Police swoop across southern France in gang crackdown

21st October 2009, Comments 0 comments

Five hundred police swooped across southern France on Tuesday as part of a crackdown on organised gangs from eastern Europe, seizing drugs, weapons and money, officials said.

Officers seized more than EUR 100,000 (USD 150,000) in cash, a kilogramme of cocaine, several kilogrammes of cannabis resin, guns and a number of luxury cars as they raided areas of Marseille, Avignon and Toulon, Roland Gilles, director general of the French national gendarmerie, told reporters.

This operation is "the result of a year-long investigation so that we can stop the actions of organised criminal gangs from the Balkans," he said.

Olivier Rothe, public prosecutor in the city of Aix-en-Provence, said 34 people had been held in custody, some of whom had already spent time in prison.

A source close to the investigation said many of the names featured in the police dossier came from regional gypsy communities.

Authorities were first alerted to the possibility of organised criminal gangs operating in the area when reports emerged in February 2008 of criminals posing as policemen to steal cash and valuables from foreign tourists in motorway service areas.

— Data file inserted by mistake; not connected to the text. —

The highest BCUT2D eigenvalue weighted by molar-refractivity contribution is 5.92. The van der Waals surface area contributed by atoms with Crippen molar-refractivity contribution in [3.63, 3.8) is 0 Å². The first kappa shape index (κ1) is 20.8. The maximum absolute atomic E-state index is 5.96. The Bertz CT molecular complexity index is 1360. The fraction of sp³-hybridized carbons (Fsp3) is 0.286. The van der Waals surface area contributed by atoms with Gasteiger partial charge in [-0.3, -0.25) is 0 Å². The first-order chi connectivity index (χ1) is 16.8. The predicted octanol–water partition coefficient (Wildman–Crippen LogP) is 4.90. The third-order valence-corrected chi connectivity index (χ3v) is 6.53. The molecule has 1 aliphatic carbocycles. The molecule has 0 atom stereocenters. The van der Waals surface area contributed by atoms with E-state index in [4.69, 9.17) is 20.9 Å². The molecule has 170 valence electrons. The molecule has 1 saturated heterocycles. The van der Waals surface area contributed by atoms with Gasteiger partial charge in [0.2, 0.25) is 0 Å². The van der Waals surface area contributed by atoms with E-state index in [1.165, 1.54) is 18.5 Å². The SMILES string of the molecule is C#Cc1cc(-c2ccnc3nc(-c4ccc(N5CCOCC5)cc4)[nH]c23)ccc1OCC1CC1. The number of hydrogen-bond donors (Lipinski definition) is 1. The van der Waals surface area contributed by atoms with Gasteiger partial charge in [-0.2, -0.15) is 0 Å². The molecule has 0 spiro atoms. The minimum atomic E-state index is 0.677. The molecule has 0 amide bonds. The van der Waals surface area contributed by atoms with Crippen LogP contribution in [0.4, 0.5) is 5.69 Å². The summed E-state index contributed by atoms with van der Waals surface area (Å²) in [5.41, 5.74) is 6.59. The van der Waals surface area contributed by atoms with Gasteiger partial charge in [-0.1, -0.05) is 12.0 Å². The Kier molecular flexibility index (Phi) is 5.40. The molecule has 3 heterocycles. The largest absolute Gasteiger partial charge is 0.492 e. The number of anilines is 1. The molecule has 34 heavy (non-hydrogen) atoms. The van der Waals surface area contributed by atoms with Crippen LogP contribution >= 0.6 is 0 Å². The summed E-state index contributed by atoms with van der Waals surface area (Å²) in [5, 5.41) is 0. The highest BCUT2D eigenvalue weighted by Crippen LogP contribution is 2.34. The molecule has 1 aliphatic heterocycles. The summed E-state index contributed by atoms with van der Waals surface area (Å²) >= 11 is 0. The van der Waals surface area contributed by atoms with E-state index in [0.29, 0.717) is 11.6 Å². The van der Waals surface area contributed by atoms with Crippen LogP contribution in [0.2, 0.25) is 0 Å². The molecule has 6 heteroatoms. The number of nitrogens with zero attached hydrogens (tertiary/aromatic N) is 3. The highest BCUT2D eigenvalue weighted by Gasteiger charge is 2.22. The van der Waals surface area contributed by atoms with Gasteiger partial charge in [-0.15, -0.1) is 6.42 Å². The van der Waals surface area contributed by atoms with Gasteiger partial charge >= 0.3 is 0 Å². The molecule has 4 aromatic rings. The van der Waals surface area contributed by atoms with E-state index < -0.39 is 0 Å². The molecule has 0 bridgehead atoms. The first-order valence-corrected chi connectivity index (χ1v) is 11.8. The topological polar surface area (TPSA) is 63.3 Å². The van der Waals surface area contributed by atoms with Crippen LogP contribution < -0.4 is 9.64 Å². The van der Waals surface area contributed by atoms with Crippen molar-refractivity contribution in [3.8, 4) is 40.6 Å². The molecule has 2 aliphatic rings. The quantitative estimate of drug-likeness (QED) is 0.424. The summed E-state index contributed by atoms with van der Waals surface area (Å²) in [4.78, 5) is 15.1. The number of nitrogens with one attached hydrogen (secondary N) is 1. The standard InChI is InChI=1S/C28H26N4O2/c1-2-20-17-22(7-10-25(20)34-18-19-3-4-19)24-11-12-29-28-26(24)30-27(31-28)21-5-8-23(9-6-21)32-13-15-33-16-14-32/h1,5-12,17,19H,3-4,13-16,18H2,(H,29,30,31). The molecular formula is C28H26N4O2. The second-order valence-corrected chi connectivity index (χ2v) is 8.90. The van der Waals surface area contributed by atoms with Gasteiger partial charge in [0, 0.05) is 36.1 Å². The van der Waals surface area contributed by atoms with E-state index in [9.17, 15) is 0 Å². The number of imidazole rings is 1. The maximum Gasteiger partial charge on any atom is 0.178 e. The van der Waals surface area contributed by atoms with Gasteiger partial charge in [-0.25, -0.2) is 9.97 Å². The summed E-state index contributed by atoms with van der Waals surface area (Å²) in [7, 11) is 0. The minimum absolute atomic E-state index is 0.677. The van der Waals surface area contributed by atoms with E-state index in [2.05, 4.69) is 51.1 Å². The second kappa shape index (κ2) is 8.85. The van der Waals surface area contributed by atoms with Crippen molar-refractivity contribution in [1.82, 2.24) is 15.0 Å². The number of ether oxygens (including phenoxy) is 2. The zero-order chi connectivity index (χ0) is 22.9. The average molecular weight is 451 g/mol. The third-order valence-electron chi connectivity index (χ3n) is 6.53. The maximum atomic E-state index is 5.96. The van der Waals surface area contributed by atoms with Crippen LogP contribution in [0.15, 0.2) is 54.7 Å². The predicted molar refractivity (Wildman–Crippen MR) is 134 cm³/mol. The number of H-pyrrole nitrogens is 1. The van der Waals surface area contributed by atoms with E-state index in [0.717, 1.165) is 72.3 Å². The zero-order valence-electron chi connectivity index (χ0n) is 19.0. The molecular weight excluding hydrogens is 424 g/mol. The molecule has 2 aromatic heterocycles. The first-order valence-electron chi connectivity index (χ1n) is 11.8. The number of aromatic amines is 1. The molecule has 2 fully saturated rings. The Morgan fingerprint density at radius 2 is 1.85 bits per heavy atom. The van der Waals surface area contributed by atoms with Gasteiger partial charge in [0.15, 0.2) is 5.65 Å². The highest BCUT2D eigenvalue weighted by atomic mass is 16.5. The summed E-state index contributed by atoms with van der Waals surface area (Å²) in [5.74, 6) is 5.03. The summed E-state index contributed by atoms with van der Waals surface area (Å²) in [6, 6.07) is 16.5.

The case, which covers more than one hundred different incidents, started with a number of assaults committed on the motorways between the Spanish and Italian borders, notably the motorway between Perpignan and Nice, prosecutor Rothe explained.

Officers later uncovered evidence of pimping, drug offences, violations of gambling laws, arms trafficking and money laundering, he added.

Those arrested will have to answer to a wide range of organised criminal charges.

The operation was carried by two units from France's elite CRS police and officials from the department of public security.

France national police also deployed a number of its own investigators as reinforcements to back up their local counterparts.

Prosecutor Rothe hailed the "united front" that state and judicial authorities had displayed throughout the operation, acknowledging it was difficult to fight against the "black economy."


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